Housebuilders 'must use landbanks to ease housing crisis'

A call for housebuilders to 'use their growing landbanks' to help solve the housing crisis features in today's newspaper round-up.

In a letter to the Times (subscription required), Sean Spiers, chief executive of countryside lobby group the Campaigh to Protect Rural England (CPRE), defends the charity against comments made by John Stewart, director of economic affairs at the Home Builders Federation, that CPRE promotes "the myth that our housing supply crisis can be solved on brownfield land". Spiers says that CPRE has never suggested this, but adds that the charity does believe there is enough brownfield land for half a million homes. He adds: "If [the HBF] really wants to help solve the housing crisis, it should urge [housebuilders] to increase output on the many sites for which they hold planning permission - and use their growing landbanks".

The Times (subscription requied) also reports that Heathrow has been accused of trying to "rewrite the rule book" on a third runway at the airport "after suggesting that it might fight a proposed ban on night flights", it it gets the go-ahead to expand. The newspaper says that John Holland-Kaye, Heathrow’s chief executive, "gave his strongest indication yet that it would challenge a curfew, claiming that the move would 'constrain' the airport’s links with the rest of the UK."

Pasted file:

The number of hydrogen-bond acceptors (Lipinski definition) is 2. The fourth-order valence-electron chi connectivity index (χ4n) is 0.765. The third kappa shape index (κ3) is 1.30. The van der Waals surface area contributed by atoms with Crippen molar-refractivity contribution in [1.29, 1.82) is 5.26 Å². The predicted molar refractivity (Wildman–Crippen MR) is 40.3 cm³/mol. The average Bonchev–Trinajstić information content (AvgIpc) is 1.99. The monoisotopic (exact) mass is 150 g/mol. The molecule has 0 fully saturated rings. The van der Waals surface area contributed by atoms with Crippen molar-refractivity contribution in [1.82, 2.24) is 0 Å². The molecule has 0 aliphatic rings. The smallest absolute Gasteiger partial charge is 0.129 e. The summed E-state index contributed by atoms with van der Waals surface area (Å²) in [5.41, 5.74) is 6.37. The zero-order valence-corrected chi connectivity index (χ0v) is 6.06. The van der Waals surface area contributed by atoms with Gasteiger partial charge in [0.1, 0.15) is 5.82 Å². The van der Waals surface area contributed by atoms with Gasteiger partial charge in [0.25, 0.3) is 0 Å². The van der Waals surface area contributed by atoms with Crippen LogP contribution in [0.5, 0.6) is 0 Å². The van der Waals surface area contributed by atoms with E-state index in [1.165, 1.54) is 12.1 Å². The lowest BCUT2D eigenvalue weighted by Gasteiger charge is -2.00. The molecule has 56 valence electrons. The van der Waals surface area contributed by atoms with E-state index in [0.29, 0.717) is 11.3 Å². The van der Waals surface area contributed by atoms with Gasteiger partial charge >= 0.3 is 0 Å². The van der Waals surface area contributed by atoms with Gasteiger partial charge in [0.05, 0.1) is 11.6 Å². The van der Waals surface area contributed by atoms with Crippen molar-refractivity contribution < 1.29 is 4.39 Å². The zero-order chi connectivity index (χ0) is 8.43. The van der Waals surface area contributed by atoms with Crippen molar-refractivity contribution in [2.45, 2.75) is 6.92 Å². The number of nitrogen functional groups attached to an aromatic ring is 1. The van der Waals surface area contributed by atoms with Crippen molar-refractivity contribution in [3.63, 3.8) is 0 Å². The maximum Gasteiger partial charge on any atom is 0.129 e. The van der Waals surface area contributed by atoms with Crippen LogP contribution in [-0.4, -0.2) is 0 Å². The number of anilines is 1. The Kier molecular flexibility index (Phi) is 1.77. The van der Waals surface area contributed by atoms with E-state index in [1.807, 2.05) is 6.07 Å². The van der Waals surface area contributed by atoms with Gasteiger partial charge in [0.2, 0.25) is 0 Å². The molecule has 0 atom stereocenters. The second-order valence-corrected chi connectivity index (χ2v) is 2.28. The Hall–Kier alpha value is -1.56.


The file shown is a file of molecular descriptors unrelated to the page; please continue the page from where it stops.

The Guardian reports that Labour mayoral candidate, Sadiq Khan, "has pledged to put London on course to be run entirely on clean energy by 2050 if he is elected next May, amid criticism that the capital is falling behind its emissions targets."

Writing in the Guardian, cyclist Chris Boardman calls on the government to provide more funding to encourage a "cycling revolution". He says: "The investment needed is modest – starting at £10 per person per year, that’s 0.3 per cent of total infrastructure spend annually under the coalition government. It’s 0.5 per cent of the annual NHS budget, or around 1 per cent of the annual cost of inactivity, and 0.1 per cent of what we paid to bail out the banks. In short, it is a relatively tiny amount to make our towns and cities cleaner and less polluted with a healthier, happier and more prosperous population."

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